Nurcahyo Utomo, the KNKT acting chief of the air transportation accident investigation sub-committee, confirmed that the Airbus A320 PK-XC aircraft stalled according to the last data captured by the flight data recorder (FDR), thereby revealing the results of the investigation into the incident.
"Manual control of the aircraft by the crew later caused it to run into a condition known as upset condition and stall as captured until the end of the FDR recording. This was beyond the pilots capability," he explained.
Nurcahyo noted that the aircraft had stalled due to bad weather.
"The aircraft could not nosedive as its rear end had lost power to rise," he clarified.
He said the aircraft had departed from the Juanda Airport in Surabaya, East Java, at 5:35 hours local time, and since 6:01 hours local time, the FDR had recorded master cautions activation due to a "rudder travel limiter" (RTL) trouble on four instances.
"The trouble caused the activation of the electronic centralized aircraft monitoring (ECAM) system marked by AUTO FLT RUD TRV LIM SYS reading," he affirmed.
Based on the message, the crew accordingly took steps described in the ECAM, he remarked.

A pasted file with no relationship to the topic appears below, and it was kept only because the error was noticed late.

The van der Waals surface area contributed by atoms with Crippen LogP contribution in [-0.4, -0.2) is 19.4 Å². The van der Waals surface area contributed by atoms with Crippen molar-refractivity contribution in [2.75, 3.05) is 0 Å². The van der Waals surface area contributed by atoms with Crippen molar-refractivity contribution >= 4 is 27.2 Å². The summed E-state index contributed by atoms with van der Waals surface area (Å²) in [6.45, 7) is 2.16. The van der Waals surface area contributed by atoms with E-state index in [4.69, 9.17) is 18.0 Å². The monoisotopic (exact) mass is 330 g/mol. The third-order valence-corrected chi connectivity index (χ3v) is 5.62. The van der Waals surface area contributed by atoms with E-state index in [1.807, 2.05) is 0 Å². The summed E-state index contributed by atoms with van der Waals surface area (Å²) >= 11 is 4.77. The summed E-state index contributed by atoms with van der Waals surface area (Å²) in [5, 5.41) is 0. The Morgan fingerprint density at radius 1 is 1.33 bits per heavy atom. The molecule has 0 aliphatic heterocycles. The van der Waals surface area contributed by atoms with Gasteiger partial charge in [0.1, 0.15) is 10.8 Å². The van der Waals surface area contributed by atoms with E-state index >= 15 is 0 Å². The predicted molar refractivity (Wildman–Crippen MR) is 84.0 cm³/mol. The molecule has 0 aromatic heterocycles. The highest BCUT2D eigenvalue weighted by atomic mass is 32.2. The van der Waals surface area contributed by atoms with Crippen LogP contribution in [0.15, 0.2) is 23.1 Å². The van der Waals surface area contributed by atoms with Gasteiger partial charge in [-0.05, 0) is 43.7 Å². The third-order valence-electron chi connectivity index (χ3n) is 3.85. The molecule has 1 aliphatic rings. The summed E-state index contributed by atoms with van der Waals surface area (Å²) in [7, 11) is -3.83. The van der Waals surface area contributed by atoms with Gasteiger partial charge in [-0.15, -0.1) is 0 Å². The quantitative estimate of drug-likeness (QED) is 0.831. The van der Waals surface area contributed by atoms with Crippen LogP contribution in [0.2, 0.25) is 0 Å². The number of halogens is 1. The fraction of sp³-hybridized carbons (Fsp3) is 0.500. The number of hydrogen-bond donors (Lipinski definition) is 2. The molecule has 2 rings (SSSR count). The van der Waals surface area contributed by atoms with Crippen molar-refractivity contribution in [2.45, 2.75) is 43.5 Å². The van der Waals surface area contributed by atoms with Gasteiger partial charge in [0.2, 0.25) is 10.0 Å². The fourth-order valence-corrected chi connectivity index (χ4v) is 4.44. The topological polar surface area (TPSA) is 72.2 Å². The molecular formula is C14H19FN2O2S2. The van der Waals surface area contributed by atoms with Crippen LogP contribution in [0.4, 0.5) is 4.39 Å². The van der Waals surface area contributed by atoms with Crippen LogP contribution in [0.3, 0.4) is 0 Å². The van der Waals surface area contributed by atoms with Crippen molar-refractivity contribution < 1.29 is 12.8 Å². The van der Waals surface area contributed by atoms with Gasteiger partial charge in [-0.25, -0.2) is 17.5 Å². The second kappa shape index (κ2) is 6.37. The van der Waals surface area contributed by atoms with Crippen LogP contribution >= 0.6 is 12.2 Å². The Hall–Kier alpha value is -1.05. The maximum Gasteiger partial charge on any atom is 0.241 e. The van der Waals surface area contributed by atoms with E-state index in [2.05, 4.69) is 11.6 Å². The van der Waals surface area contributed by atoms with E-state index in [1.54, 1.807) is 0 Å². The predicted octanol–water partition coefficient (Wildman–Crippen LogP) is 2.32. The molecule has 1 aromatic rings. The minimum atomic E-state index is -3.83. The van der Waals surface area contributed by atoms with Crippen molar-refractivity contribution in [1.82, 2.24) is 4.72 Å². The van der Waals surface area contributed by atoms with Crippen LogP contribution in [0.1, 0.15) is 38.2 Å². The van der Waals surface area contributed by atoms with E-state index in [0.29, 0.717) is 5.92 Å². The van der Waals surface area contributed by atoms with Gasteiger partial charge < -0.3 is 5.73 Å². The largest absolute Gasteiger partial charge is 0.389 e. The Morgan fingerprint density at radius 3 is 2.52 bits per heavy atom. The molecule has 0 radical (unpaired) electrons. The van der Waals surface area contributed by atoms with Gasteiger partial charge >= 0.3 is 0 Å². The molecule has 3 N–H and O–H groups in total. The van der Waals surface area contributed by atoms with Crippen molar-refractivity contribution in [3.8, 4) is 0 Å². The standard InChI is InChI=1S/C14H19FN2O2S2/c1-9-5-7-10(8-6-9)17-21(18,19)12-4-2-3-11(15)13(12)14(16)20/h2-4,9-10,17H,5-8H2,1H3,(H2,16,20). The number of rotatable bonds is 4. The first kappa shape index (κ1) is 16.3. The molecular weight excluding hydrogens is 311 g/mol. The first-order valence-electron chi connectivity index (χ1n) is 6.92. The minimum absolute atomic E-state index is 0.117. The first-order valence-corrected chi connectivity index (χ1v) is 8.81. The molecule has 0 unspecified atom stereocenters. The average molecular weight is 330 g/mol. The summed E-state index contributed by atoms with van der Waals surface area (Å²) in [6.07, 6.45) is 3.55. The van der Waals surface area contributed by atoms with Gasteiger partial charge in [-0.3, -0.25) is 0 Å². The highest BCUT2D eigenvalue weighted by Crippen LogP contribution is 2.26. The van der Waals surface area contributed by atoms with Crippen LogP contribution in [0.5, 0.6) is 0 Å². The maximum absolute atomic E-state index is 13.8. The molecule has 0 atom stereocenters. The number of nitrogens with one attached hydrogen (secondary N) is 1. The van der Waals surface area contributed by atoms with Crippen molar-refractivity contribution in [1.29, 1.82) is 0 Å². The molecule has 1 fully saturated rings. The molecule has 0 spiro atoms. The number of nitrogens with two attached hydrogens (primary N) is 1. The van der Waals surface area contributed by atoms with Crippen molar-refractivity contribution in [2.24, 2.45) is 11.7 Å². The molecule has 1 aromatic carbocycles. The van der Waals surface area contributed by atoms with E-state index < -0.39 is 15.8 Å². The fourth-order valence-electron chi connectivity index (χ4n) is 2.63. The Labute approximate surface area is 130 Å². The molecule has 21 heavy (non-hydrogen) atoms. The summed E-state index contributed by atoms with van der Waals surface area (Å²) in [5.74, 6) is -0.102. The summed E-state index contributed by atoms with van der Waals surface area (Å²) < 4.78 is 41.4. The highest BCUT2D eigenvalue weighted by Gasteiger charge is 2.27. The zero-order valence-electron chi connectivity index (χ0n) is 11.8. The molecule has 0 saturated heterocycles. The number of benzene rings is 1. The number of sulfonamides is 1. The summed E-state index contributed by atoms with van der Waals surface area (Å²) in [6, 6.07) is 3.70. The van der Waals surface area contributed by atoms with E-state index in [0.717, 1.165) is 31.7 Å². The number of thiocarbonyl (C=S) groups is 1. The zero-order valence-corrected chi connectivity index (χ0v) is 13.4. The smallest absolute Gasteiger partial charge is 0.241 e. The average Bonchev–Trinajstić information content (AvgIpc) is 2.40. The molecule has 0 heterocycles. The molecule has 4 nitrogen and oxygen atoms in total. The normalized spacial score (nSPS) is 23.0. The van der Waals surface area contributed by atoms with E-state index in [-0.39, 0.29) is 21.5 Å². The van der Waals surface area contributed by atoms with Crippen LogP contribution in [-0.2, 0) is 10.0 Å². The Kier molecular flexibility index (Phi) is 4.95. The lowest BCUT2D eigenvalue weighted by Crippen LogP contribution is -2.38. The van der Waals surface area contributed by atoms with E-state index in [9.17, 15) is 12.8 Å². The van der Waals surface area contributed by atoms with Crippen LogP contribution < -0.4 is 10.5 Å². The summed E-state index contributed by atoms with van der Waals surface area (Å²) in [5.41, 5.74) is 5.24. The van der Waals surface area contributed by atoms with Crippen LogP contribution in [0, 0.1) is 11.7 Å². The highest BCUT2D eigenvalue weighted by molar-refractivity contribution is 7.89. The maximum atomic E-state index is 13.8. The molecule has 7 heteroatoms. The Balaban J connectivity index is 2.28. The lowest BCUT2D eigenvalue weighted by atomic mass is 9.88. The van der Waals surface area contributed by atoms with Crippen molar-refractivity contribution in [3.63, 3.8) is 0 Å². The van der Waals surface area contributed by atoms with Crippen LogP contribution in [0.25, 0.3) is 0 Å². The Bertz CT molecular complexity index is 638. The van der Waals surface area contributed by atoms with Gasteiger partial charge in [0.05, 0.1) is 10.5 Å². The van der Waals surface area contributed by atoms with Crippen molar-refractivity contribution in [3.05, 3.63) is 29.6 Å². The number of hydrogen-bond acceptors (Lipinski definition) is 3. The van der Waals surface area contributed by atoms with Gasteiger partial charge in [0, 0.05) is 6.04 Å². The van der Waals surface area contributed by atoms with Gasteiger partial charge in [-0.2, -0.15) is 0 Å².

"The trouble in the RTL system is not a dangerous thing," he added.
He stated that on the fourth instance of the RTL trouble at 6:15 hours local time, the FDR recorded a reading that was different from the previous three signs but was similar to an incident that had occurred on December 24, 2014, wherein the aircraft was still on the ground and its Circuit Breaker (CB) from the Flight Augmentation Computer (FAC) was being reset.
Nurcahyo revealed that following the fourth instance of the problem, the crew activated the fifth warning sign showing a message on the ECAM reading AUTO FLT FC 1 FAULT and the sixth reading AUTO FLT FAC 1+2 FAULT on ECAM.
"After the messages, the auto-pilot and auto-thrust features did not work and the fly-by-wire system changed from normal law to alternate law, with some protection features being inactive," he pointed out.
He said the aircraft was manually controlled by the crew, causing it to enter into the "upset condition," meaning out-of-normal condition of 25 degrees nose up and 10 degrees nose down.
The aircraft was flying at a height of 32 thousand feet above sea level and was carrying 156 passengers, two pilots of which one was the captain pilot who acted as the monitoring pilot and a co-pilot acting as the pilot flying the aircraft, four cabin crew, and a technician.(*)